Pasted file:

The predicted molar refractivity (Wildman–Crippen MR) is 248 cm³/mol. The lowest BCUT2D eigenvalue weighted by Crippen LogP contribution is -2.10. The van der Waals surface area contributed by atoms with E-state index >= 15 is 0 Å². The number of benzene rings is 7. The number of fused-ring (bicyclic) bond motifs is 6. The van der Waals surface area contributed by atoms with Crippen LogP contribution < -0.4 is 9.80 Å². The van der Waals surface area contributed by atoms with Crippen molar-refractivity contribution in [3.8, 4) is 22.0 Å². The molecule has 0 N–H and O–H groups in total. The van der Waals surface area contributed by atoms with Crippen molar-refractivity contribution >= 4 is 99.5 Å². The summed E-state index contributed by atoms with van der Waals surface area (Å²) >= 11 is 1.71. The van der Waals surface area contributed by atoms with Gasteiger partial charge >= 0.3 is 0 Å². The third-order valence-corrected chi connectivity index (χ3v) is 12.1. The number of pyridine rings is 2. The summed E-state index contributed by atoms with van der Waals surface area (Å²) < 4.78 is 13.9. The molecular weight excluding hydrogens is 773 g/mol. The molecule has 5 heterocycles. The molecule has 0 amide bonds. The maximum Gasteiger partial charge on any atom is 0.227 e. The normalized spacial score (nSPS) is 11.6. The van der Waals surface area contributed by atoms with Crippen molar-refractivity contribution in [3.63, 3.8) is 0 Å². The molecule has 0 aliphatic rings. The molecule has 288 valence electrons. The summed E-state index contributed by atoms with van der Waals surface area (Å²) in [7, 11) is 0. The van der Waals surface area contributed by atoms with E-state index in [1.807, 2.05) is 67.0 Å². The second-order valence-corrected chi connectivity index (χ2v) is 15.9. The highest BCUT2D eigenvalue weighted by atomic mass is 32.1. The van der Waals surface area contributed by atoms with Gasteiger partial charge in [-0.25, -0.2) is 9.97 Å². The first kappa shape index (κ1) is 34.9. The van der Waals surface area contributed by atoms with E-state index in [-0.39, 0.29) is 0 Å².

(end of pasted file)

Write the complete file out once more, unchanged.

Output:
The predicted molar refractivity (Wildman–Crippen MR) is 248 cm³/mol. The lowest BCUT2D eigenvalue weighted by Crippen LogP contribution is -2.10. The van der Waals surface area contributed by atoms with E-state index >= 15 is 0 Å². The number of benzene rings is 7. The number of fused-ring (bicyclic) bond motifs is 6. The van der Waals surface area contributed by atoms with Crippen LogP contribution < -0.4 is 9.80 Å². The van der Waals surface area contributed by atoms with Crippen molar-refractivity contribution in [3.8, 4) is 22.0 Å². The molecule has 0 N–H and O–H groups in total. The van der Waals surface area contributed by atoms with Crippen molar-refractivity contribution >= 4 is 99.5 Å². The summed E-state index contributed by atoms with van der Waals surface area (Å²) >= 11 is 1.71. The van der Waals surface area contributed by atoms with Gasteiger partial charge >= 0.3 is 0 Å². The third-order valence-corrected chi connectivity index (χ3v) is 12.1. The number of pyridine rings is 2. The summed E-state index contributed by atoms with van der Waals surface area (Å²) < 4.78 is 13.9. The molecular weight excluding hydrogens is 773 g/mol. The molecule has 5 heterocycles. The molecule has 0 amide bonds. The maximum Gasteiger partial charge on any atom is 0.227 e. The normalized spacial score (nSPS) is 11.6. The van der Waals surface area contributed by atoms with Crippen molar-refractivity contribution in [3.63, 3.8) is 0 Å². The molecule has 0 aliphatic rings. The molecule has 288 valence electrons. The summed E-state index contributed by atoms with van der Waals surface area (Å²) in [7, 11) is 0. The van der Waals surface area contributed by atoms with E-state index in [1.807, 2.05) is 67.0 Å². The second-order valence-corrected chi connectivity index (χ2v) is 15.9. The highest BCUT2D eigenvalue weighted by atomic mass is 32.1. The van der Waals surface area contributed by atoms with Gasteiger partial charge in [-0.25, -0.2) is 9.97 Å². The first kappa shape index (κ1) is 34.9. The van der Waals surface area contributed by atoms with E-state index in [-0.39, 0.29) is 0 Å².